Hydropower Projects within a Municipal Water Supply System: Optimum Allocation and Management using Harmony Search

Hydropower Projects within a Municipal Water Supply System: Optimum Allocation and Management using Harmony Search

Ioannis Kougias (Aristotle University of Thessaloniki, Greece), Thomas Patsialis (Aristotle University of Thessaloniki, Greece), Nicolaos Theodossiou (Aristotle University of Thessaloniki, Greece) and Jacques Ganoulis (Aristotle University of Thessaloniki, Greece)
Copyright: © 2014 |Pages: 17
DOI: 10.4018/978-1-4666-4785-5.ch004
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Abstract

The interest of those involved in hydroelectricity has been attracted by mini-hydro projects due to their minimal environmental impact and low installation cost. Besides, mini hydros can cooperate with an impressively wide extent of water-related infrastructure, offering a broad potential for investment. In the present chapter, the integrated solution of hydro implementation in water supply systems is presented. Thus, the benefits of a water-supply installation (with constant Q) are extended to energy production. However, defining the optimum operation of such a project is a complicated task, which may involve environmental, hydraulic, technical, and economical parameters. In the present chapter a novel approach is presented, the optimum management of mini hydros in a water supply system with the use of an optimization algorithm (i.e. Harmony Search Algorithm [HAS]). This approach is applied at a site in Northern Greece and is used as a case study of the present chapter.
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Introduction

Increasing the non-polluting, renewable energy production is an important aim, for most of the countries, worldwide. European Union (Green Paper, 2001) policy is further emphasized in the “Green Paper” towards a European strategy for sustainable, secure energy supply. The “Green Paper” underlines the potential of hydroelectricity to play a much larger role in both the economy and the energy balance.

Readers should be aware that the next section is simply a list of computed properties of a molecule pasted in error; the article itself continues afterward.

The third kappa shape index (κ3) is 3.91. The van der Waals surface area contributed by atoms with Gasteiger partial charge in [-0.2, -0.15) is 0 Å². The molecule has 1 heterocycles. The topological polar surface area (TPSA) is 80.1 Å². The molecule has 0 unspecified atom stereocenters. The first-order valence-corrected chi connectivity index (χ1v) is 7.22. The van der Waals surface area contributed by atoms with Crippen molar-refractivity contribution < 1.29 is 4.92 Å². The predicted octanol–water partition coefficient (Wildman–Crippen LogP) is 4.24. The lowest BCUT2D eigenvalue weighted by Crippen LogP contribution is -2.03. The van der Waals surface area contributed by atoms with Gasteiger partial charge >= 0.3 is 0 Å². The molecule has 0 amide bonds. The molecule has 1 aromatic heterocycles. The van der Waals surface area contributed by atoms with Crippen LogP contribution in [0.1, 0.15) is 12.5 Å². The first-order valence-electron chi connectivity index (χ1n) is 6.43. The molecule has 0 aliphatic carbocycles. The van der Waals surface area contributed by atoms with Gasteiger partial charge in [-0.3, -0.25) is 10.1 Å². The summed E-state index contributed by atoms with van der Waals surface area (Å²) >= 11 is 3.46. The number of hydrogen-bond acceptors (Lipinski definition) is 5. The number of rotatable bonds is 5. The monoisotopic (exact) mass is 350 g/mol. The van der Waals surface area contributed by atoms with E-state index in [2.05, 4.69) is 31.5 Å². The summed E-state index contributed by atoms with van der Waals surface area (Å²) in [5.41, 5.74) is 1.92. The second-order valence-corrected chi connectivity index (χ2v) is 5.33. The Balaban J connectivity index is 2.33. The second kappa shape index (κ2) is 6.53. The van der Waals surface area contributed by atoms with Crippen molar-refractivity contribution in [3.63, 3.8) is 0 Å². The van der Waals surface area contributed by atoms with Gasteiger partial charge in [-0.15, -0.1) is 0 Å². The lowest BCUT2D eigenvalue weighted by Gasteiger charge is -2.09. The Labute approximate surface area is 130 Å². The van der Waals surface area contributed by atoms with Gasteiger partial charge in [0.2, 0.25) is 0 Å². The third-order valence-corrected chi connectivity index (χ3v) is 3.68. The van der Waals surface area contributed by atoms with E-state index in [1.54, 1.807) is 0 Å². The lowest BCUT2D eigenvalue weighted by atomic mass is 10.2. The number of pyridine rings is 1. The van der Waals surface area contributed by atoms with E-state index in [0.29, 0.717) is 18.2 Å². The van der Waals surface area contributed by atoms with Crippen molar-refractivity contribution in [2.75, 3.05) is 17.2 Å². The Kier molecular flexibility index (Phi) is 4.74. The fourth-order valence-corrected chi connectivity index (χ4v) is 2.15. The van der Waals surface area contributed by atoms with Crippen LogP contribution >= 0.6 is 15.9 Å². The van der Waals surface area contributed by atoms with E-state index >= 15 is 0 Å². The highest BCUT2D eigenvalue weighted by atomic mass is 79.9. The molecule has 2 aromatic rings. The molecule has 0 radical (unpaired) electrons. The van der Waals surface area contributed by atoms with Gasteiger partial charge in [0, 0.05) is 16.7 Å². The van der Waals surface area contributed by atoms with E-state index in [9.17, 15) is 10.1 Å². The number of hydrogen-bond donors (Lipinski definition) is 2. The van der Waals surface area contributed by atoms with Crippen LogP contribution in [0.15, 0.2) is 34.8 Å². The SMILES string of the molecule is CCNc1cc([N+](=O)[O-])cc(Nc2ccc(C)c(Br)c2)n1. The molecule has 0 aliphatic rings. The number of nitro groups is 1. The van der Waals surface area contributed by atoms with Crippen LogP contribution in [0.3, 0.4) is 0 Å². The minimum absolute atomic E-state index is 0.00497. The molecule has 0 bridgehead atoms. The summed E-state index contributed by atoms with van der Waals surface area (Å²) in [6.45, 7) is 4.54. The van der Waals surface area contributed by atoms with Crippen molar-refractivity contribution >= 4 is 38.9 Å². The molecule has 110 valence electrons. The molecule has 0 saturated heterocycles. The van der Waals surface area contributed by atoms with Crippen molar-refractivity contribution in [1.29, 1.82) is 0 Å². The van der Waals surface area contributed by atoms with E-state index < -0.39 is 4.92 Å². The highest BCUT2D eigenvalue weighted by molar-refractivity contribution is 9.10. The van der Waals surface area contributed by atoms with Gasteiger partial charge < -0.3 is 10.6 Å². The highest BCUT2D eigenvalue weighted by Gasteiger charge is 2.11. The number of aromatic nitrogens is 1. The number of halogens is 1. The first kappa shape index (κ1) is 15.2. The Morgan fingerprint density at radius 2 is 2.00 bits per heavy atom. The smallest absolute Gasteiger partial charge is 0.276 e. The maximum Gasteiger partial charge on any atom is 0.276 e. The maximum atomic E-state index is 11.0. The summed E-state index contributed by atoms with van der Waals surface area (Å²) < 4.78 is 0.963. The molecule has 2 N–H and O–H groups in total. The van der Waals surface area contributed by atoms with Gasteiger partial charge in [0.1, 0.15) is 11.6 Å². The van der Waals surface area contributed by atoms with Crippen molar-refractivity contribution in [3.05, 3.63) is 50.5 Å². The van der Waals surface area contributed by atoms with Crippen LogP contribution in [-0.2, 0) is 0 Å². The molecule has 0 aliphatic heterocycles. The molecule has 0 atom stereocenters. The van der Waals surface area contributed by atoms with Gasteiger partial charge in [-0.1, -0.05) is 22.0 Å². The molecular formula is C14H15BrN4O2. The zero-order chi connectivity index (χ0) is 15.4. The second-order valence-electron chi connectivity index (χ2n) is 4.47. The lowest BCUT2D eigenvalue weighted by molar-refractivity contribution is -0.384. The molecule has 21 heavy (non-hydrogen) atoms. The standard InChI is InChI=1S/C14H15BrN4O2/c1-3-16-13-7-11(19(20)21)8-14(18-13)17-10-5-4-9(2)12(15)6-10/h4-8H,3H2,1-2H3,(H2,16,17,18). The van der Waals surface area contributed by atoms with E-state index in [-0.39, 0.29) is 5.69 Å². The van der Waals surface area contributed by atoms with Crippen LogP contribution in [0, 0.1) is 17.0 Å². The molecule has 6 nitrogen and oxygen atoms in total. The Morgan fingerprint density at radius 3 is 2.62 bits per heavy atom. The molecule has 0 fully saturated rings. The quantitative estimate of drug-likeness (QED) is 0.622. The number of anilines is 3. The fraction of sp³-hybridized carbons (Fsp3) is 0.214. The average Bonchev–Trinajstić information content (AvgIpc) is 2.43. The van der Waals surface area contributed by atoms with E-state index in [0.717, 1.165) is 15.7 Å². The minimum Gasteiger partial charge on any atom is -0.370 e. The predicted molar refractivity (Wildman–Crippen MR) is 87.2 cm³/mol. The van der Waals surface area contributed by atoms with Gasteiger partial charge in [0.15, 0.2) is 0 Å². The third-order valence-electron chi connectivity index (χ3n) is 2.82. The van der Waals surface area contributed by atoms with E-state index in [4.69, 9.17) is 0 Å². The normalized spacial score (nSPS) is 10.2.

Fluctuations in hydroelectricity have a considerable impact on some countries, since they lead to increased coal consumption. The most susceptible to these fluctuations countries in EU are Austria, Sweden, Portugal, Finland, Italy, France and Spain. Large and medium – scale hydroelectric projects rely on hydrological regimes, depending on the seasonal fluctuation. The proposed method, the installation of mini – scale hydros in water networks with a constant flow, answers to the need for stabilization of the energy supply. Besides, recent studies have shown that small scale projects (mini, micro) are the only sector with any prospect in European Union. Furthermore, small hydro established in water systems, has the advantage to exploit the presence of an existing project, reducing construction costs, environmental costs and adds a new environmental and friendly use at the original project, which is the water supply system.

In the present chapter the definition of the optimum capacity and location of mini-scale hydroelectric projects in the presented area, is calculated with the use of Harmony Search Algorithm (HSA). At first glance placing the projects in the existing Break Pressure Tanks (BPT’s), as showed in Figure 1, reduces significantly the construction cost. Hydro units, as a rule, are installed where pressure is released from water lines. However, the created HSA algorithm will investigate the possibility of other alternatives as well. All the technical, economic and environmental data have been included in the created HSA-model in detail.

Figure 1.

Hydropower generation in the break pressure tank (BPT)

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Background

Hydroelectricity as a Renewable Energy Source

Large – scale hydroelectric plants have as a rule enormous size, having a generating capacity up to several hundreds of MW and supply 20% of global electricity in World. There is still a potential of large hydropower installations in developing countries, but these projects may face financial, environmental, and social constraints. According to Demirbas (2002), the global potential of large-scale hydro which is technically exploitable is estimated to be more than 2200 GW, of which only about 25% is currently exploited.

The term “small-scale hydroelectric projects” usually includes plants with a generating capacity lower than 10MW. Small – scale hydros can be further subdivided into Mini, Micro and Pico hydroelectric projects. Micro hydros usually have a very small generating capacity (<100KW), whereas mini hydros, which are surveyed in the present chapter, have a generating capacity smaller than 1000KW.

Pico hydroelectricity usually is used in rural, isolated communities, in order to cover basic needs. According to a report of the World Bank (2007), Pico hydro is potentially the lowest cost technology for off-grid electrification (see Table 1).

Table 1.
Subdivision of hydroelectric plants
Types of
hydroelectric plants
Generating
capacity
Large>100 MW
Small<10 MW
Mini<1000 KW
Micro<100 KW
Pico<5KW

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